44-Foot Whale Found Dead on Bow of Cruise Ship Coming Into New York


As the cruise ship approached New York on Saturday, it was found to be carrying a grim, and unexpected, catch: The corpse of a 44-foot-long endangered whale, draped across its bow.

The whale, which marine authorities described as a sei whale, is known for its rapid swimming and preference for deep waters, far from the coast. Its body was discovered as the ship neared the Brooklyn Cruise Terminal, and the authorities were “immediately notified,” said MSC Cruises, which owns the ship.

A spokeswoman for the company said in an email that it had “comprehensive measures” in place to avoid such collisions, including training deck officers and altering itineraries in certain areas to avoid them. “We will continue to evaluate and update our procedures with our partners and the authorities,” she said.

Marine authorities said that they had towed the animal, estimated to weigh some 50,000 pounds, from the bow, and transferred it by boat to a beach in Sandy Hook, N.J., where they conducted a necropsy on Tuesday.

The investigation is continuing, but preliminary results — broken bones in the whale’s right flipper; tissue trauma along its right shoulder blade; a full stomach and decent layer of blubber — all pointed toward the animal having been in otherwise good health when it was likely struck and killed by the ship, said Robert A. DiGiovanni, the chief scientist of the Atlantic Marine Conservation Society, which is leading the investigation.

The whale was already “pretty decomposed” by the time scientists began the necropsy, he added, so they worked quickly to collect samples that could be tested for contaminants and other biotoxins that would indicate any other relevant health issues. “It looks like the animal was alive and it was hit by a vessel,” he said, noting that investigators had not ruled out other factors.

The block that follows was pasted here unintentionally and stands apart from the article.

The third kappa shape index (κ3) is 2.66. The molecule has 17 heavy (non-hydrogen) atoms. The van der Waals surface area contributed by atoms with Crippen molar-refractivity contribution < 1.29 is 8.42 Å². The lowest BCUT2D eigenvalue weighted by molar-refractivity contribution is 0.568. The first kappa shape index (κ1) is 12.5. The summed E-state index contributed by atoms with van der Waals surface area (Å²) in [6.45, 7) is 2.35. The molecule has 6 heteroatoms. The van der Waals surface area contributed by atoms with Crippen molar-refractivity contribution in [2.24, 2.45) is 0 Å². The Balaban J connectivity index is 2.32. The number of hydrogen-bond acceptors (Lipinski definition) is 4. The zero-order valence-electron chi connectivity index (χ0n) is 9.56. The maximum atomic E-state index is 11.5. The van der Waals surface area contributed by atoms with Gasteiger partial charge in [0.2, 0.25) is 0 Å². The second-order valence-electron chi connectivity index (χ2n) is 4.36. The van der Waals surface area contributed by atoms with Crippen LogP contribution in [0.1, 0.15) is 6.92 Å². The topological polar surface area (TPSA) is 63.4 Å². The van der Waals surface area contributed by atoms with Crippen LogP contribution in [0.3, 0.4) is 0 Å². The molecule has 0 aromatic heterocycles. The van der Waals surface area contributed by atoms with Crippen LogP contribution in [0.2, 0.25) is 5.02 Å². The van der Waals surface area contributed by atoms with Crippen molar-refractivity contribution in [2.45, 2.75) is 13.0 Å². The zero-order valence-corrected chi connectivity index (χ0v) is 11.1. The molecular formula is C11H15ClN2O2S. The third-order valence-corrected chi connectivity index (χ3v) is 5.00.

Mr. DiGiovanni said that his conservation group, which is federally authorized to respond to marine mammal strandings in New York, had dealt with more than 100 whales over the past several years, many of which had been entangled in nets or struck by vessels. Most of those whales were humpback and North Atlantic right whales, he added, noting that it was more uncommon to come across a sei whale.

Sei whales usually live in subtropical, temperate and subpolar waters and are named after the Norwegian word for pollock, “seje,” because the mammals are often found together with the fish. Their long, sleek bodies are usually dark blue or black with a cream-colored underside, and are often scarred by shark and lamprey bites.

In the 19th and 20th centuries, the whales were commercially hunted for their meat and oil, decimating their population, which is now designated as depleted under the Marine Mammal Protection Act.

Mr. DiGiovanni said that the death was a reminder that humans shared the open water with many other mammals. “When you’re out there, these animals might be there,” he said. “We need to make people more aware about how to operate around these animals.”

A spokeswoman for the National Oceanic and Atmospheric Administration said by email that mariners along the East Coast were encouraged to slow down their vessels, stay alert, and report any sightings of dead, injured or entangled whales to the authorities.

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